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Muda

Muda

Muda, or wasted effort, is one of the three types of Waste outlined by Taiichi Ohno in his seminal book, The Toyota Production System. (See the second slide for a breakdown of all three forms of Waste.) Ohno’s work captured the essence of what is called Lean manufacturing in the West. He wrote that the first step in applying the Toyota production system is a simple idea: identify and eliminate waste. Before you go about inventing new processes or a structural overhaul, just eliminate the waste in the system you have and you will both see a dramatic improvement in productivity and your process will fundamentally change. In Scrum, we often think of waste as embodied within Impediments.

Muda is just one of the three types of Waste Ohno identified. Muri and Mura are the others and are equally important. However, regardless of the type of waste, it is important to identify, track and remove it.

Ohno broke Muda down into 7 categories:

Making more of something than will actually sell. In manufacturing this is like having a widget plant make ten percent more widgets than the market will consume. That extra production is just pure waste. Money tied up in product, not helping to add value to the organization.

In new product development this waste happens when teams don’t follow the 80/20 Rule (The idea that 80% of a project’s value is in 20% of its features.) It is the Product Owner’s responsibility to correctly Assign Business Value to backlog items so the team does not work on features that may never be used and have little or no customer value. A strong Definition of Done will also help prevent team members from doing more work than is needed to produce a valuable feature.

Overproduction also comes into play when deciding on the Minimum Viable Product (MVP.) Often Teams want to put too much into the MVP, and struggle to realize that the MVP should only include the highest value features. Its important to get those features into a releasable product so the Team can get feedback early in the development process and ensure they won’t waste time and effort creating unnecessary features.

The simple fact that a process exists is waste. In a perfect platonic world there would be no process, each product would flow seamlessly from idea to delivery without any formal process. That, of course, is not how the real world operates. We have to have some process but too often organizations fall in love with process itself and forget about the product. The process is what becomes important, not what is delivered to the customer.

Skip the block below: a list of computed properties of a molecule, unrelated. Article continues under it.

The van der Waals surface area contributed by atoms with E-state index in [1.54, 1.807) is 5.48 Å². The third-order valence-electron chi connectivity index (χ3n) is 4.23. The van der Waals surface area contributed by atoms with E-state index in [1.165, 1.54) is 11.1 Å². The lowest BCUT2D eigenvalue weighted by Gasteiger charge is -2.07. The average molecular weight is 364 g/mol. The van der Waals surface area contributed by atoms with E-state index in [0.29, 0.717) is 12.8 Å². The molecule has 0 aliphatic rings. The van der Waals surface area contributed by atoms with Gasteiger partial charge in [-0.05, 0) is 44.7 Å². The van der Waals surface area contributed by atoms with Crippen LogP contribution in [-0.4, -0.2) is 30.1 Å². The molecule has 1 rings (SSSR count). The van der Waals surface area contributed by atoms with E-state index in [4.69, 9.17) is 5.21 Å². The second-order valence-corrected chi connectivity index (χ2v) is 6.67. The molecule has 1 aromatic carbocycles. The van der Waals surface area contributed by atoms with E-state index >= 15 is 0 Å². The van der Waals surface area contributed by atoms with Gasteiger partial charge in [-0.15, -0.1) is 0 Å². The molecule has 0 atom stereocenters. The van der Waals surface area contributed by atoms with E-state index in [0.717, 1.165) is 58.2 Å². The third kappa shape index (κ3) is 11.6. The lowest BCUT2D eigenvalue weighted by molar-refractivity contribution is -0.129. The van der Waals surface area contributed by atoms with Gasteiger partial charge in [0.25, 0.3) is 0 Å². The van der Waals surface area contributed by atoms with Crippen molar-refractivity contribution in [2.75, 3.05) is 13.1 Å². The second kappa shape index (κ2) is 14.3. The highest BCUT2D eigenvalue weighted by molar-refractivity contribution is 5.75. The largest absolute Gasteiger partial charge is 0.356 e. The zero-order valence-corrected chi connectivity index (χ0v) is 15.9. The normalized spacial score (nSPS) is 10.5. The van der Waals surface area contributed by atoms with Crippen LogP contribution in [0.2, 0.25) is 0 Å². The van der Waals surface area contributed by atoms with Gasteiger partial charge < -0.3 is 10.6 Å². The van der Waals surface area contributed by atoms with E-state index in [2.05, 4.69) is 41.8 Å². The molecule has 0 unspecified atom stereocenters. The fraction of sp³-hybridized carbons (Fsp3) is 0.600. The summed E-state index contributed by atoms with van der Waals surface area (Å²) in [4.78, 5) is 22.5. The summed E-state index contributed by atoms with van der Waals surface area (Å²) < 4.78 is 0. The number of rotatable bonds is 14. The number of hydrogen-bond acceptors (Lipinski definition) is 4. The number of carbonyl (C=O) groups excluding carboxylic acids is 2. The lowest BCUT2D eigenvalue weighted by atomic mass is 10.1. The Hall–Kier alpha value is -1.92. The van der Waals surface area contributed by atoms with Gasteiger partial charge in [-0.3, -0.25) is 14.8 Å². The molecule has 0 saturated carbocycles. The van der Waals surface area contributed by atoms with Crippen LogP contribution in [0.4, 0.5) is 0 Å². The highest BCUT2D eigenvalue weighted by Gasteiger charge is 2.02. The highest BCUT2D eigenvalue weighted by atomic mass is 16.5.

Over-detailed documentation, unnecessary management overhead tasks, and excessive reporting are the most common examples of this type of waste. Organizations have legal and functional reasons for requiring process and documentation but it is important that these activities help create business value and aren’t in place to protect individuals or are simply outdated.

In a traditional production environment, transportation waste is created when moving work in process back-and-forth rather than between contiguous workstations. Every single step a worker has to take to move a product from one machine to another is waste. There’s going to be some, but it should be ruthlessly minimized. A famous example was when Toyota took over the NUMMI automotive plant from GM. One gigantic multi-ton machine was fifty or so feet out of its optimum position. GM just worked around it. Toyota got every employee in the plant to lift the machine with only human muscle and move it those fifty feet. Stopping production for the couple of hours paid off by removing those minutes of waste inherent in the previous layout.

In a creative environment it is typically created by overly frequent and poorly coordinated handoffs between team members. Waste incurs when the team member taking over has to come up to speed on something because they don’t have all the relevant information the previous person did.

This is often associated with context switching, or what most people refer to as Multi-Tasking. Research shows that context switching creates incredible amounts of waste as the brain sets aside the knowledge needed to perform one task and accesses what it needs to perform the next. This can originate with an individual Team member frequently switching between different User-Stories or Teams switching between projects. Choose a job, complete it and then move on. The first slide has a break down of how much waste is created switching between jobs. If you are a fan of Multi-Tasking, once you've seen the first slide up-top, you won't be.